Photos turn back the clock
My dear friend Annie sent me a Facebook message asking about some old shower and wedding photographs that she had discovered while she was weeding out her collection.
She told me that most of them were pretty bad (as in, wouldn’t win awards for their photographic composition) and she was going to chuck them out, but would I like her to send them to me instead?
“Send them,” I replied.
They arrived, and I opened them eagerly. Seeing them, I had the odd sensation of looking through a reverse telescope.
I stared at those photographs and thought, “My God, is that really me? I was so young.”
My hair was long and very brunette. I was slender, and my arms were Michelle Obama-worthy (I worked in the college library and was constantly shelving heavy reference books, so I had well-defined biceps).
I could tell, because I was wearing my favorite dress – a sleeveless, lemon-yellow affair – that I adored and wore to every occasion requiring a dress.
Picturing that dress today, a little over 30 years later, I smile.
My Aunt Edie – my Great-Aunt Edie, to be technical about it – is in the first picture. I’m not quite sure how she was related to me, actually – whether it was her husband, Uncle Charlie, who was my grandfather’s brother, or whether she was my grandfather’s sister.
This isn’t quite as careless as it sounds: my Grandfather Johnson came from a family of more than 20 children. His father’s first wife died after 11 or 12 children, and then he remarried and had 11 or 12 more. So, it’s kind of difficult to keep track.
Aunt Edie was a charmer. She lived in West Boylston, Mass., where the police kept an eye out for her when she drove. Fortunately, she came to my wedding with Uncle Phil, who wasn’t a superb driver, either, but who didn’t inspire the terror my aunt did.
Uncle Phil was my grandfather’s brother-in-law. Half-brother-in-law, actually. Aunt Edie and Uncle Phil combined forces on the wedding and shower gifts they gave me: a set of sheets. Twin-size.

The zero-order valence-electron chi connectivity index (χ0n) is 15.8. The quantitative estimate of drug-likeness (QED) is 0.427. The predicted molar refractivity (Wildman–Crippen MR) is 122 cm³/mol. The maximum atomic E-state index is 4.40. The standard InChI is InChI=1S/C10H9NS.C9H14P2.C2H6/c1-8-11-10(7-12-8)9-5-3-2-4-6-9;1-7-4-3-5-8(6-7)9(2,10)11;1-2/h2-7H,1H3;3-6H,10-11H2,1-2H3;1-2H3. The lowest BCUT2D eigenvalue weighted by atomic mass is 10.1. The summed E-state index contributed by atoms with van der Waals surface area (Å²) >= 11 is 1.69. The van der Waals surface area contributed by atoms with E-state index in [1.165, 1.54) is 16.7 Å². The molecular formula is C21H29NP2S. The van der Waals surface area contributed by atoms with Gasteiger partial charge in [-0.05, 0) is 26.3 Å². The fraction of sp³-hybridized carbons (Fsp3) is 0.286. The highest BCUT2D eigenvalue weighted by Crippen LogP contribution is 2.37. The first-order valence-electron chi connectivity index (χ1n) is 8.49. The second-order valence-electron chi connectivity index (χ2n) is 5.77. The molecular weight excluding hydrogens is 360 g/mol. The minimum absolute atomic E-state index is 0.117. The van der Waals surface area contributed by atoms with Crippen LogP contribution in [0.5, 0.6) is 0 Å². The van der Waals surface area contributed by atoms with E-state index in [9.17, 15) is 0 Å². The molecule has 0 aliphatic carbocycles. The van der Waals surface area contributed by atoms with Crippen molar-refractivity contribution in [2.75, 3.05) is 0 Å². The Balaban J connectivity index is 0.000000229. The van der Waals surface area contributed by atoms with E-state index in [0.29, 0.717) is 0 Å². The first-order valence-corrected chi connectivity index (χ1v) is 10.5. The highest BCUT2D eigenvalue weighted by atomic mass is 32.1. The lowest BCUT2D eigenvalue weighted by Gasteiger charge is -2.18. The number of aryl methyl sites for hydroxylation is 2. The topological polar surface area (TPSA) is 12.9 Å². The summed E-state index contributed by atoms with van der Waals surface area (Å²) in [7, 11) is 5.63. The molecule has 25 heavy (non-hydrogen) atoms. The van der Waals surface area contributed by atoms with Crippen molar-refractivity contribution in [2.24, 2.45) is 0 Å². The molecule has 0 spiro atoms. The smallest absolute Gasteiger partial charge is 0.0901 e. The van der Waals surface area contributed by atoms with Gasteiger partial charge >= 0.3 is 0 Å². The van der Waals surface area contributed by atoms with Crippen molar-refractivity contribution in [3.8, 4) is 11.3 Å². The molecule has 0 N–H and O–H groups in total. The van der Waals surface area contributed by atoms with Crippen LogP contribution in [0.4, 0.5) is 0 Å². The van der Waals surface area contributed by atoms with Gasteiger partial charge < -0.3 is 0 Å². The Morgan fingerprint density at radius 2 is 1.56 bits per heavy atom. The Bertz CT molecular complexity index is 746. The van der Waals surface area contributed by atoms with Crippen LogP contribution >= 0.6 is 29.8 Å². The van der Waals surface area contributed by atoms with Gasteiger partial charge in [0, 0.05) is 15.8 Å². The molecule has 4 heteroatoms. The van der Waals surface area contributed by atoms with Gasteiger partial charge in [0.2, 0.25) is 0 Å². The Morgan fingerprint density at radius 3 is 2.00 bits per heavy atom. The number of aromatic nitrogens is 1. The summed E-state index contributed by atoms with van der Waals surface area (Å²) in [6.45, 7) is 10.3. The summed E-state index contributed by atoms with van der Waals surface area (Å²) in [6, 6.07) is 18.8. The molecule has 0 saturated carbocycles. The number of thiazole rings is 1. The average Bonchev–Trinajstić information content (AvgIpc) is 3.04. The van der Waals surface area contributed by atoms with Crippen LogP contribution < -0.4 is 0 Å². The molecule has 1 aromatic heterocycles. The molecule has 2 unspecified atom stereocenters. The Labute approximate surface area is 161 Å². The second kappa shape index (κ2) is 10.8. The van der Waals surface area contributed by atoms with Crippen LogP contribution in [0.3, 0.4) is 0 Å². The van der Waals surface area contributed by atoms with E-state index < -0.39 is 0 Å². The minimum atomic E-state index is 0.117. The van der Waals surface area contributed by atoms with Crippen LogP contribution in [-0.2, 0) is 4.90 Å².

My mother and her friends are in the shower pictures, as well. The triumvirate: Peachy Racicot, Pat Sibley and Mary Roach. When I look at them now, I think, “God, they were real lookers.”
Peachy, Mary and my mother were brunettes, and Pat was a blonde. They all had (and the ones who are still with us still have) fabulous smiles and great wit. They gave me shower gifts that I used until they fell apart. I had the spice rack Mary gave me for more than 20 years.
Then there’s my ex-mother-in-law, Annette, smiling from the sidelines at the shower, and some women I don’t remember, who I know worked with my mother. Unfortunately, since she was the photographer, there are no pictures of Annie, but there are in the wedding and pre-wedding pictures.
The pre-wedding snaps were the best: my father trying not to show emotion as I pinned on his boutonniere. My mother straightening my veil. My bridesmaids trying to do something with my always-prone-to-tangle hair, as it was a breezy day.
It was a day in June more than 30 years ago – the day I thought was going to be the most important of my life. It didn’t turn out that way.
My daughter, Lucy, of course, wanted to know all about the pictures.
“Mama, I have two questions.”
I was holding my breath at this point, expecting questions about divorce and remarriage and if I was sure that Daddy and I would stay married.
“Number one: Mama, can I have a veil when I get married?”
“Sure, honey. You can wear whatever you want when you get married.”
“Good. I’m going to have a veil, because I think that looks really, really cool. And I bet it was fun to look through, wasn’t it?
“Number two: Why did the boys wear such ugly suits? And why were they brown? You don’t like brown. Didn’t that man know you didn’t like brown?”
That kind of puts things into perspective, doesn’t it?
June Lemen is a freelance writer from Nashua. E-mail her at email@example.com. Her column runs the second and fourth Tuesdays of the month.